Rating: 4/5 – Great to finally read this important and storied character.
by ComicSpectrum reviewer Shawn Hoklas.
I’m happy to see that someone has been able to finally clear up the legal mess that was the publishing of Mircaleman. Although Marvel announced that they had acquired the rights to this long time character a couple years back, they’ve just started to reprint the material everyone’s been clamoring for. The Miracleman stories originally written by Alan Moore are finally seeing print again (albeit without Moore’s name officially attached, he is billed here simply as “the Original Writer”) and this, just like many other fans, is my first introduction to the character. Only two issues in and I can already see why this series is held in such high regard.
This 1982 re-introduction to Miracleman tells the story of reporter Mike Moran, who after a tragic accident eighteen years ago that wiped all memory of who he was as a superhero, just remembered that he gains superpowers after saying the word Kimota, or atomik spelled backwards. His origins are similar to those of Captain Marvel, although Miracleman’s are more based on science, which you can read about in this issue’s back material reprinting his 1954 origin. In the main story though, Mike and his wife Liz go to meet Kid Miracleman, who was thought to have lost his powers during the same above mentioned accident, that also claimed the life of Young Miracleman. Kid Miracleman is not quite what he seems and in just twelve pages, Alan Moore is able to tell a dark, yet rich story all drawn beautifully by artist Gary Leach.
The publishing history of the character is interesting also. The revival of 1950’s Captain Marvel knockoff Marvelman was 1st seen by fans in the UK’s Warrior #2, a B&W magazine, in 1982 and continued until issue #21 in 1984 (the story was never completed in Warrior). In 1985 the series was brought to the US and reprinted in color in the pages of a comic from Eclipse renamed Miracleman (ironically renamed from the character’s original Marvelman name because of threatened legal action from Marvel Comics). All the content from Warrior Magazine was reprinted in issues #1-6 of the Eclipse series and then Alan Moore continued on writing original issues for Eclipse until #16. Te series was then picked up by writer Neil Gaiman who wrote until the series concluded until the collapse of Eclipse at #24. Much more about the character and the legal battles can be found on the Miracleman wikipedia page, but suffice to say, Marvel now has the rights to re-publish comics that have been barred from reprint for decades.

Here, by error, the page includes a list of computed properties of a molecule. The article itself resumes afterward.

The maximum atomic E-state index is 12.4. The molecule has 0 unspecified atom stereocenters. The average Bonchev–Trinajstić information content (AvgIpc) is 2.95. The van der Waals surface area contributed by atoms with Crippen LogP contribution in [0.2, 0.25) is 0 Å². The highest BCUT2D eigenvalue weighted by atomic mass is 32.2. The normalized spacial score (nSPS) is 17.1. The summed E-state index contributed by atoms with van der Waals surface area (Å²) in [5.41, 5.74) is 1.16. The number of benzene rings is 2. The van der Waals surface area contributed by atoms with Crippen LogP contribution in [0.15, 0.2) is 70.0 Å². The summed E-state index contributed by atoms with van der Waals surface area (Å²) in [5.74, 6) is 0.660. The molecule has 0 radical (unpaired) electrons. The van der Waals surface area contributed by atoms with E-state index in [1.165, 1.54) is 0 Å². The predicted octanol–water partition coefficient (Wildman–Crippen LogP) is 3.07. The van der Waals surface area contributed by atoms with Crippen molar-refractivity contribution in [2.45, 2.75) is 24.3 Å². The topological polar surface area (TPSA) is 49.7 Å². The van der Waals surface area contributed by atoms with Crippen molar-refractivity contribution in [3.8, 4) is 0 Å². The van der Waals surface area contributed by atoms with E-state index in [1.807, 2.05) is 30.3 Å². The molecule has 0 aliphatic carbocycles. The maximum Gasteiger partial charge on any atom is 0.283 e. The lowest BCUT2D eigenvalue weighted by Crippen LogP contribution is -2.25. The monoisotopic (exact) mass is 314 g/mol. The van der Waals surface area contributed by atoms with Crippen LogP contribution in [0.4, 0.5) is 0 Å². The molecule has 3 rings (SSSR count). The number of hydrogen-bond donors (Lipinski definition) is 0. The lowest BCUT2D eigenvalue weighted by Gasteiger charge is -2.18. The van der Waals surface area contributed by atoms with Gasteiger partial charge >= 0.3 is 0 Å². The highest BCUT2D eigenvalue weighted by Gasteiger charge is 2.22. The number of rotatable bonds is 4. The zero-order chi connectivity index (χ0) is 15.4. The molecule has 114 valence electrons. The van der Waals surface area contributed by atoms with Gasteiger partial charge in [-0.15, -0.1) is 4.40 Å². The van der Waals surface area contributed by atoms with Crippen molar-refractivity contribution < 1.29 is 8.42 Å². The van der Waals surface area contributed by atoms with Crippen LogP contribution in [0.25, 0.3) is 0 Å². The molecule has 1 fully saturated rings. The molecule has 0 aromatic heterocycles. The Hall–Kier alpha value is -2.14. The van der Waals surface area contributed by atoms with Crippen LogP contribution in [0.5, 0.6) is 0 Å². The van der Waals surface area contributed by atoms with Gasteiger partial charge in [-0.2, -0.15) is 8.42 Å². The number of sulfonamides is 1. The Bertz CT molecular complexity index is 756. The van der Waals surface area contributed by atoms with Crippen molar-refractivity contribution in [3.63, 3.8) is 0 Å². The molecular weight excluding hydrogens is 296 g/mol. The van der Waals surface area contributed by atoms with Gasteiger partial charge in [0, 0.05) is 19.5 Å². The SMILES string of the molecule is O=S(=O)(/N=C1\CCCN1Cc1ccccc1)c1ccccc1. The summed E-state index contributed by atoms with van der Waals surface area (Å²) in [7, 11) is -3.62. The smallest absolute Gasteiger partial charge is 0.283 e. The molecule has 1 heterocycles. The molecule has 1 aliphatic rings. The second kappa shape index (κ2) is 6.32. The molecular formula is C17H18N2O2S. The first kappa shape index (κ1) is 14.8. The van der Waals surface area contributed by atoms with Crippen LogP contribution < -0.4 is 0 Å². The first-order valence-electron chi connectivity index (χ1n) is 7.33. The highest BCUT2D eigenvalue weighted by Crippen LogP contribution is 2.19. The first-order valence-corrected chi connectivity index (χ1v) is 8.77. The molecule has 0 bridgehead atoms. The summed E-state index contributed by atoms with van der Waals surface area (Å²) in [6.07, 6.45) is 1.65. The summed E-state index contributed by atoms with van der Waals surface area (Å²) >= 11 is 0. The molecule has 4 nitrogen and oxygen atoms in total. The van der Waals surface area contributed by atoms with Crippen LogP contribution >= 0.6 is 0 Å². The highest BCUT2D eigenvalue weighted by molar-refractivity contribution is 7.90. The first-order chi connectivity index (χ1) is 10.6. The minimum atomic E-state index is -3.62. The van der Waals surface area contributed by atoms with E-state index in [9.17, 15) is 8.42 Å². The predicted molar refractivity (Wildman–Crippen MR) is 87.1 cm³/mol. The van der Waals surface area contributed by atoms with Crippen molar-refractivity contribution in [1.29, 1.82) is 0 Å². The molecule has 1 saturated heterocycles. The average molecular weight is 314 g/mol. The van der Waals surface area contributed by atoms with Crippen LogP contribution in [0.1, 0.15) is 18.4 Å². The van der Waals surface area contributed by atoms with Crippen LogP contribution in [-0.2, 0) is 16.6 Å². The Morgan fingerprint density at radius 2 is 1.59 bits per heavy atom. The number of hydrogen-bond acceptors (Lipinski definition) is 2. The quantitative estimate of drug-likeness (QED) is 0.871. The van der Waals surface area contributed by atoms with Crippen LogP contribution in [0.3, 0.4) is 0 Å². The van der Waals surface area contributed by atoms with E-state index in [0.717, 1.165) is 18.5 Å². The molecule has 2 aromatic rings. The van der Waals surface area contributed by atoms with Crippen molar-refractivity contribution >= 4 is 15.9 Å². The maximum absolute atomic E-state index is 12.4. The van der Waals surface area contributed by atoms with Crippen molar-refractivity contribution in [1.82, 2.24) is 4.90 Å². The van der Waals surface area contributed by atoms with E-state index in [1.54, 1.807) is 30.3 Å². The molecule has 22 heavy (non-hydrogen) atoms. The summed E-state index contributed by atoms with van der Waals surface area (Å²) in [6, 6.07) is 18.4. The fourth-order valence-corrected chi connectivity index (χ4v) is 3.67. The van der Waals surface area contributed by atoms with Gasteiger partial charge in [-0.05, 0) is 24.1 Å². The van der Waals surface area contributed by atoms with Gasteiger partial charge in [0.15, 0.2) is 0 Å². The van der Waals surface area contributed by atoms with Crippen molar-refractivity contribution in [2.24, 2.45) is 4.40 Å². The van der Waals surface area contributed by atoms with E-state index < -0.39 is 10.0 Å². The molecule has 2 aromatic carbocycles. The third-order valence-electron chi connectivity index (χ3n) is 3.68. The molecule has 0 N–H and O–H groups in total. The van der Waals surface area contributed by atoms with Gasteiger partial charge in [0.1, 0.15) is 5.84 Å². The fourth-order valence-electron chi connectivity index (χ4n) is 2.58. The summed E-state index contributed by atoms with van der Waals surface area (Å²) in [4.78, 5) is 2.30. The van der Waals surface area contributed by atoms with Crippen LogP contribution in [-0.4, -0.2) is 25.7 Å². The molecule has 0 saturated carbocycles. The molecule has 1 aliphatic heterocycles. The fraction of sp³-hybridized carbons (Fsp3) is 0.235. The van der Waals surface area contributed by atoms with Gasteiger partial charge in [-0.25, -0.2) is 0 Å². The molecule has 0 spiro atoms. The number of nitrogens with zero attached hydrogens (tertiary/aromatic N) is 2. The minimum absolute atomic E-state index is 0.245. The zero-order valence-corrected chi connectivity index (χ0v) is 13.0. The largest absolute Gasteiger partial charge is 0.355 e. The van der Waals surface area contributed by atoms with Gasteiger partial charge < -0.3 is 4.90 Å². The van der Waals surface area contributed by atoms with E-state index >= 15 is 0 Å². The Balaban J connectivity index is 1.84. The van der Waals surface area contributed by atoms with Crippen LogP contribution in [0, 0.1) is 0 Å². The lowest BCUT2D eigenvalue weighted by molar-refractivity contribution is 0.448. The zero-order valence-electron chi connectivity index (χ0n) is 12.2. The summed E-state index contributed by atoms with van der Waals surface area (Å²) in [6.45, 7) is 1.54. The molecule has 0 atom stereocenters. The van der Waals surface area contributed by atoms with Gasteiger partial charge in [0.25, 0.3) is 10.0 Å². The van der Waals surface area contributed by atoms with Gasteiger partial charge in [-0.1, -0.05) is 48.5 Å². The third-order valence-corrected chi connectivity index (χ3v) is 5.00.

Gary Leach’s art seems as dark as the story, with his pronounced and heavy line. Much like this character, I’m unfamiliar with Gary’s work and that’s unfortunate, as his art is a joy to look at. His panel layouts tell the story effectively, and he pushes the violence to a point where it actually seems real and scary. Not only that, but the modern restoration of coloring on this book serves his art well. I don’t have the original books to compare, but the colors here still have a dated feel, while being clean and modern. Within this issue is also a story with art by Alan Davis and Paul Neary, a behind the scenes look into Gary Leach’s artwork, and two 1950’s tales of Marvelman that dives into the character’s rich, yet a bit corny history. I think I’d be happier with just a reprint of the Alan Moore stories for a cheaper price, but Marvel is doing a service to the character by giving us so much more.
Reviewed by: Shawn Hoklas
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